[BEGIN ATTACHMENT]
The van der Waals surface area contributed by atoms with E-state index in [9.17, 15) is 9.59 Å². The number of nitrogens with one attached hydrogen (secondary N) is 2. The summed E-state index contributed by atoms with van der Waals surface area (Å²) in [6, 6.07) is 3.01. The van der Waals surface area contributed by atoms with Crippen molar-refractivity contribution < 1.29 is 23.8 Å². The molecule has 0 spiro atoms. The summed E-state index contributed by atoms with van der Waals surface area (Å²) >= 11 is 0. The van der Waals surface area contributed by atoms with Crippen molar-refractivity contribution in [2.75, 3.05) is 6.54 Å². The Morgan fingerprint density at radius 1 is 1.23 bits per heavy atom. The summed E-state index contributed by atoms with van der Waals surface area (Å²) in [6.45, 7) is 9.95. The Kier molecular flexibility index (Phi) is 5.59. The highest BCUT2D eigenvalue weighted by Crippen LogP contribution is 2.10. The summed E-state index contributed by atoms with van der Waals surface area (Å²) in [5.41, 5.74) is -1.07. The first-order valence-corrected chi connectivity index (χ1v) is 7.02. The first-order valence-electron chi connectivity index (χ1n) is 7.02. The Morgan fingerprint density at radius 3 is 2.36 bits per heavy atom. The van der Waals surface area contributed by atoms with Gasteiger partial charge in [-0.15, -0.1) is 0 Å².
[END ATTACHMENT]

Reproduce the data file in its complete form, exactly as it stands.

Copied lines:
The van der Waals surface area contributed by atoms with E-state index in [9.17, 15) is 9.59 Å². The number of nitrogens with one attached hydrogen (secondary N) is 2. The summed E-state index contributed by atoms with van der Waals surface area (Å²) in [6, 6.07) is 3.01. The van der Waals surface area contributed by atoms with Crippen molar-refractivity contribution < 1.29 is 23.8 Å². The molecule has 0 spiro atoms. The summed E-state index contributed by atoms with van der Waals surface area (Å²) >= 11 is 0. The van der Waals surface area contributed by atoms with Crippen molar-refractivity contribution in [2.75, 3.05) is 6.54 Å². The Morgan fingerprint density at radius 1 is 1.23 bits per heavy atom. The summed E-state index contributed by atoms with van der Waals surface area (Å²) in [6.45, 7) is 9.95. The Kier molecular flexibility index (Phi) is 5.59. The highest BCUT2D eigenvalue weighted by Crippen LogP contribution is 2.10. The summed E-state index contributed by atoms with van der Waals surface area (Å²) in [5.41, 5.74) is -1.07. The first-order valence-corrected chi connectivity index (χ1v) is 7.02. The first-order valence-electron chi connectivity index (χ1n) is 7.02. The Morgan fingerprint density at radius 3 is 2.36 bits per heavy atom. The van der Waals surface area contributed by atoms with Gasteiger partial charge in [-0.15, -0.1) is 0 Å².